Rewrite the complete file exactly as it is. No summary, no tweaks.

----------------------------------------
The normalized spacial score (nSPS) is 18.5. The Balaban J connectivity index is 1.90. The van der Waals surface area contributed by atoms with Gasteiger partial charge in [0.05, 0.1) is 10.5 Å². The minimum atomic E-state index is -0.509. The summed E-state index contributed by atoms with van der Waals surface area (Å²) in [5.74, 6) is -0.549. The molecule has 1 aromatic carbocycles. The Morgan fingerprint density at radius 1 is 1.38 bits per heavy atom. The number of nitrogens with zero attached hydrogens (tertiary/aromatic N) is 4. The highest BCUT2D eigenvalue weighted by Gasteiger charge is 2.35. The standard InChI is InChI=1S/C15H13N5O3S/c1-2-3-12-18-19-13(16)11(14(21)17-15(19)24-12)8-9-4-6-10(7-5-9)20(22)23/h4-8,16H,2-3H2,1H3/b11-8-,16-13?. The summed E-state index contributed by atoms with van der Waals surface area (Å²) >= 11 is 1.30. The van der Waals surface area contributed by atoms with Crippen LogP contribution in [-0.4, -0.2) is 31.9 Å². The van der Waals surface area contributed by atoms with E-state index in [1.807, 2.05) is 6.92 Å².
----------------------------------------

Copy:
The normalized spacial score (nSPS) is 18.5. The Balaban J connectivity index is 1.90. The van der Waals surface area contributed by atoms with Gasteiger partial charge in [0.05, 0.1) is 10.5 Å². The minimum atomic E-state index is -0.509. The summed E-state index contributed by atoms with van der Waals surface area (Å²) in [5.74, 6) is -0.549. The molecule has 1 aromatic carbocycles. The Morgan fingerprint density at radius 1 is 1.38 bits per heavy atom. The number of nitrogens with zero attached hydrogens (tertiary/aromatic N) is 4. The highest BCUT2D eigenvalue weighted by Gasteiger charge is 2.35. The standard InChI is InChI=1S/C15H13N5O3S/c1-2-3-12-18-19-13(16)11(14(21)17-15(19)24-12)8-9-4-6-10(7-5-9)20(22)23/h4-8,16H,2-3H2,1H3/b11-8-,16-13?. The summed E-state index contributed by atoms with van der Waals surface area (Å²) >= 11 is 1.30. The van der Waals surface area contributed by atoms with Crippen LogP contribution in [-0.4, -0.2) is 31.9 Å². The van der Waals surface area contributed by atoms with E-state index in [1.807, 2.05) is 6.92 Å².